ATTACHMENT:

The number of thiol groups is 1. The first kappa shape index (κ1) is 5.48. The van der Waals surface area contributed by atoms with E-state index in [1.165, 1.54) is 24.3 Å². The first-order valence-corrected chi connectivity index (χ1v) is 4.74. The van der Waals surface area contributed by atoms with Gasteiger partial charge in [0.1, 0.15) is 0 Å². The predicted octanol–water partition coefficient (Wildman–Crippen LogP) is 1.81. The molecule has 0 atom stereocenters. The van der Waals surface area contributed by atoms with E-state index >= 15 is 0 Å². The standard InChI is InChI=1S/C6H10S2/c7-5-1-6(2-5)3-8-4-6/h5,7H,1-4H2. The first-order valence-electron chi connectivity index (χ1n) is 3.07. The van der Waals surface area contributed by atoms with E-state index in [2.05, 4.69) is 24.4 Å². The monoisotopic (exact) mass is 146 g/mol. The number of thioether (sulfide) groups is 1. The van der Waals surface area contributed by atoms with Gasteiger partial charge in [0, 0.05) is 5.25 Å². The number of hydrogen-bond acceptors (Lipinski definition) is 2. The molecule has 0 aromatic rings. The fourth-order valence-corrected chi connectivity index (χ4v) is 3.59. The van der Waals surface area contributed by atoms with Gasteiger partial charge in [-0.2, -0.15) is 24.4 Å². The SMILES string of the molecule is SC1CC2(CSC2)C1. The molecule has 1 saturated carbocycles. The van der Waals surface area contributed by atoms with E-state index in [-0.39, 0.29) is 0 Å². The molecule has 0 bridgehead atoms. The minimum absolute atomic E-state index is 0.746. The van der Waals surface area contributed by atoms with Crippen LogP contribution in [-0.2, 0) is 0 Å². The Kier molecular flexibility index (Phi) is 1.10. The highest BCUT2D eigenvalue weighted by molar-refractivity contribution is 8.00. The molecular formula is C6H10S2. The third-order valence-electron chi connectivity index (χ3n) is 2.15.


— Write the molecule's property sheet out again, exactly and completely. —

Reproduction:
The number of thiol groups is 1. The first kappa shape index (κ1) is 5.48. The van der Waals surface area contributed by atoms with E-state index in [1.165, 1.54) is 24.3 Å². The first-order valence-corrected chi connectivity index (χ1v) is 4.74. The van der Waals surface area contributed by atoms with Gasteiger partial charge in [0.1, 0.15) is 0 Å². The predicted octanol–water partition coefficient (Wildman–Crippen LogP) is 1.81. The molecule has 0 atom stereocenters. The van der Waals surface area contributed by atoms with E-state index >= 15 is 0 Å². The standard InChI is InChI=1S/C6H10S2/c7-5-1-6(2-5)3-8-4-6/h5,7H,1-4H2. The first-order valence-electron chi connectivity index (χ1n) is 3.07. The van der Waals surface area contributed by atoms with E-state index in [2.05, 4.69) is 24.4 Å². The monoisotopic (exact) mass is 146 g/mol. The number of thioether (sulfide) groups is 1. The van der Waals surface area contributed by atoms with Gasteiger partial charge in [0, 0.05) is 5.25 Å². The number of hydrogen-bond acceptors (Lipinski definition) is 2. The molecule has 0 aromatic rings. The fourth-order valence-corrected chi connectivity index (χ4v) is 3.59. The van der Waals surface area contributed by atoms with Gasteiger partial charge in [-0.2, -0.15) is 24.4 Å². The SMILES string of the molecule is SC1CC2(CSC2)C1. The molecule has 1 saturated carbocycles. The van der Waals surface area contributed by atoms with E-state index in [-0.39, 0.29) is 0 Å². The molecule has 0 bridgehead atoms. The minimum absolute atomic E-state index is 0.746. The van der Waals surface area contributed by atoms with Crippen LogP contribution in [-0.2, 0) is 0 Å². The Kier molecular flexibility index (Phi) is 1.10. The highest BCUT2D eigenvalue weighted by molar-refractivity contribution is 8.00. The molecular formula is C6H10S2. The third-order valence-electron chi connectivity index (χ3n) is 2.15.